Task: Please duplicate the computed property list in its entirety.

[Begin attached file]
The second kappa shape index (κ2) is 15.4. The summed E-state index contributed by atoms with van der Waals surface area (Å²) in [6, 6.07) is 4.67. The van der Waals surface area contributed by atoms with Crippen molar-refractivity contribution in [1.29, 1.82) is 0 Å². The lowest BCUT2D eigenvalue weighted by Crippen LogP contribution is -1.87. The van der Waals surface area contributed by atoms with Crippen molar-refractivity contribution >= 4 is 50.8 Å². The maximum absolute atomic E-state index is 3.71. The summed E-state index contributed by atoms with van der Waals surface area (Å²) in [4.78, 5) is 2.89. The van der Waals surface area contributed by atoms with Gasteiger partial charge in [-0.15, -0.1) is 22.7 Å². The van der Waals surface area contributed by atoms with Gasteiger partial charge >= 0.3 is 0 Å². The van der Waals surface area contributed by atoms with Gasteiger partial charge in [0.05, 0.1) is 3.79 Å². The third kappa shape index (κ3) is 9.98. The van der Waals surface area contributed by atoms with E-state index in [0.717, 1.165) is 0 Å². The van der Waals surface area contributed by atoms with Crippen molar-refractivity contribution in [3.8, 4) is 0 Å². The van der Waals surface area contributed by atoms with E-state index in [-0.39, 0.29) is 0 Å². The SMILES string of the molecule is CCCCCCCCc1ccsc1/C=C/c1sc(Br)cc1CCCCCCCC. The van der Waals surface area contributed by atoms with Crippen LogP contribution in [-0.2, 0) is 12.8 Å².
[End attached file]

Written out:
The second kappa shape index (κ2) is 15.4. The summed E-state index contributed by atoms with van der Waals surface area (Å²) in [6, 6.07) is 4.67. The van der Waals surface area contributed by atoms with Crippen molar-refractivity contribution in [1.29, 1.82) is 0 Å². The lowest BCUT2D eigenvalue weighted by Crippen LogP contribution is -1.87. The van der Waals surface area contributed by atoms with Crippen molar-refractivity contribution >= 4 is 50.8 Å². The maximum absolute atomic E-state index is 3.71. The summed E-state index contributed by atoms with van der Waals surface area (Å²) in [4.78, 5) is 2.89. The van der Waals surface area contributed by atoms with Gasteiger partial charge in [-0.15, -0.1) is 22.7 Å². The van der Waals surface area contributed by atoms with Gasteiger partial charge >= 0.3 is 0 Å². The van der Waals surface area contributed by atoms with Gasteiger partial charge in [0.05, 0.1) is 3.79 Å². The third kappa shape index (κ3) is 9.98. The van der Waals surface area contributed by atoms with E-state index in [0.717, 1.165) is 0 Å². The van der Waals surface area contributed by atoms with Crippen molar-refractivity contribution in [3.8, 4) is 0 Å². The van der Waals surface area contributed by atoms with E-state index in [-0.39, 0.29) is 0 Å². The SMILES string of the molecule is CCCCCCCCc1ccsc1/C=C/c1sc(Br)cc1CCCCCCCC. The van der Waals surface area contributed by atoms with Crippen LogP contribution in [-0.2, 0) is 12.8 Å².